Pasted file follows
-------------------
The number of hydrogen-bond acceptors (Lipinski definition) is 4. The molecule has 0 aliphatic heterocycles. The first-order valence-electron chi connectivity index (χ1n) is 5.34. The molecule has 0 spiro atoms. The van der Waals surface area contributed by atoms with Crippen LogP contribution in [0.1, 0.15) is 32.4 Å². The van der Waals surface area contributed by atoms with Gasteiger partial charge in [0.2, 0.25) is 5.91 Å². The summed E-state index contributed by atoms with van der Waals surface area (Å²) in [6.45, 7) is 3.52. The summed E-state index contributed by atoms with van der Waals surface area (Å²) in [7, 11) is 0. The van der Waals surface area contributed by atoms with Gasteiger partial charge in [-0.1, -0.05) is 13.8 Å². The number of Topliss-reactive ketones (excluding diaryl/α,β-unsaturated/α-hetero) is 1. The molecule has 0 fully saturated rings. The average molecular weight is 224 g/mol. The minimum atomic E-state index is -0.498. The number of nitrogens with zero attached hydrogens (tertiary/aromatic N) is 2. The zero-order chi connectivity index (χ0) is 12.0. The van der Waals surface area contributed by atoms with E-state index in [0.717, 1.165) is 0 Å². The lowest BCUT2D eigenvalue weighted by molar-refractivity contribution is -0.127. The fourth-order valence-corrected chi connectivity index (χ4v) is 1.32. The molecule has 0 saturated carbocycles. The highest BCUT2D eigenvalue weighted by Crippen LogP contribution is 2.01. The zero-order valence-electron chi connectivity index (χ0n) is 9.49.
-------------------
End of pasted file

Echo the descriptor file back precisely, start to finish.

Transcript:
The number of hydrogen-bond acceptors (Lipinski definition) is 4. The molecule has 0 aliphatic heterocycles. The first-order valence-electron chi connectivity index (χ1n) is 5.34. The molecule has 0 spiro atoms. The van der Waals surface area contributed by atoms with Crippen LogP contribution in [0.1, 0.15) is 32.4 Å². The van der Waals surface area contributed by atoms with Gasteiger partial charge in [0.2, 0.25) is 5.91 Å². The summed E-state index contributed by atoms with van der Waals surface area (Å²) in [6.45, 7) is 3.52. The summed E-state index contributed by atoms with van der Waals surface area (Å²) in [7, 11) is 0. The van der Waals surface area contributed by atoms with Gasteiger partial charge in [-0.1, -0.05) is 13.8 Å². The number of Topliss-reactive ketones (excluding diaryl/α,β-unsaturated/α-hetero) is 1. The molecule has 0 fully saturated rings. The average molecular weight is 224 g/mol. The minimum atomic E-state index is -0.498. The number of nitrogens with zero attached hydrogens (tertiary/aromatic N) is 2. The zero-order chi connectivity index (χ0) is 12.0. The van der Waals surface area contributed by atoms with E-state index in [0.717, 1.165) is 0 Å². The lowest BCUT2D eigenvalue weighted by molar-refractivity contribution is -0.127. The fourth-order valence-corrected chi connectivity index (χ4v) is 1.32. The molecule has 0 saturated carbocycles. The highest BCUT2D eigenvalue weighted by Crippen LogP contribution is 2.01. The zero-order valence-electron chi connectivity index (χ0n) is 9.49.